The US Centers for Disease Control and Prevention (CDC) is currently investigating a multistate salmonella outbreak that the organization believes may be connected to wild songbirds and bird feeders.
So far, at least 19 people in eight states have been infected with the virus, which can cause symptoms six hours to six days post-exposure. The patients range in age from 2 months old to 89 years old.
"Epidemiologic and laboratory data show that contact with wild songbirds and bird feeders is likely making people sick in this outbreak," the CDC said.
Although no deaths have been reported, at least eight people have been hospitalized due to the illness.
In addition, the CDC warned that wild songbirds can be found throughout the United States, so the outbreak may not just be limited to the states with known illnesses which include: Washington, Oregon, California, Oklahoma, Kentucky, Tennessee, Mississippi and New Hampshire.
“The true number of sick people in an outbreak is likely much higher than the number reported because many people recover without medical care and are not tested for salmonella,” the CDC warned.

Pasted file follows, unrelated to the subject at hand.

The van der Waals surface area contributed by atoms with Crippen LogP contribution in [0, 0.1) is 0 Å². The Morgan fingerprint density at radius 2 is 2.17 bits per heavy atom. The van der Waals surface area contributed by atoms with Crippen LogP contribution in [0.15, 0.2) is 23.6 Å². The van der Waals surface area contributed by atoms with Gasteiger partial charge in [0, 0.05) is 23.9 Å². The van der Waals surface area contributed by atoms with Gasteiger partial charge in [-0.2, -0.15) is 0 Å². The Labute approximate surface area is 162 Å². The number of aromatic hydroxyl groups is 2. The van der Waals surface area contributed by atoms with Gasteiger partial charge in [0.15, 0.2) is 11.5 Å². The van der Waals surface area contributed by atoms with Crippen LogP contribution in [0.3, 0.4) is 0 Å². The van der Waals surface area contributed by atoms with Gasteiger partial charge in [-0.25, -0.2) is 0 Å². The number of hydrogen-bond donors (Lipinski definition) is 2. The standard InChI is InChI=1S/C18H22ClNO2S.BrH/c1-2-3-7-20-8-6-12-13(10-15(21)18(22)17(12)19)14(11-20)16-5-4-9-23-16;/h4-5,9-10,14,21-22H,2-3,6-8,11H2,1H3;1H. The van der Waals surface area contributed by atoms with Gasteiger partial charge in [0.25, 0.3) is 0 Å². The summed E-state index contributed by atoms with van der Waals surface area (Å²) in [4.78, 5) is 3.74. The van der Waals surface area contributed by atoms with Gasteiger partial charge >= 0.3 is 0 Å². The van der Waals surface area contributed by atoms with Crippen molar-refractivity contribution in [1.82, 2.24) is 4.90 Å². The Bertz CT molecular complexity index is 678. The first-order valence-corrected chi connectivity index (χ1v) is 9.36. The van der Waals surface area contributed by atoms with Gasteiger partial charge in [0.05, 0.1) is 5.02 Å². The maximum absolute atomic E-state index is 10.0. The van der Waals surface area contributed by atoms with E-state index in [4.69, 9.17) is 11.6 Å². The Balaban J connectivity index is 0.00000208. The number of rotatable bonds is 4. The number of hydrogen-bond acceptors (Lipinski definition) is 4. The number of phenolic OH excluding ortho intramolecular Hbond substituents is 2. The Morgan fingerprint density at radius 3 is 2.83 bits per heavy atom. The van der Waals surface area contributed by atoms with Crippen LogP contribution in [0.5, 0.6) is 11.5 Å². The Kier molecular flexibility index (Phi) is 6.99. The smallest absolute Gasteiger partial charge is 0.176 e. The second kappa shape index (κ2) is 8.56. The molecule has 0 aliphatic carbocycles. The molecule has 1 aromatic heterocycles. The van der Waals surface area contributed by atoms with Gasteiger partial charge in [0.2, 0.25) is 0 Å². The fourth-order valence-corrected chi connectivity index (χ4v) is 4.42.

The California Department of Fish and Wildlife (CDFW) has been receiving calls about one species of songbird in particular, pine siskins, as residents have been finding the dead animal near bird feeders.
“Salmonellosis occurs periodically in pine siskins in some winters throughout their range. When large numbers of pine siskins congregate, the disease can spread rapidly causing high mortality. Most birds die within 24 hours of infection,” Krysta Rogers, an avian disease specialist, said in CDFW notice.
Songbirds can become infected with salmonella when they come into contact with objects or ingest food or water that has been contaminated with feces from an infected bird.
Although Salmonella usually resolves itself on its anyone, patients should seek medical attention if the illness lasts for more than a few days and causes high fever or bloody stools, according to the Mayo Clinic.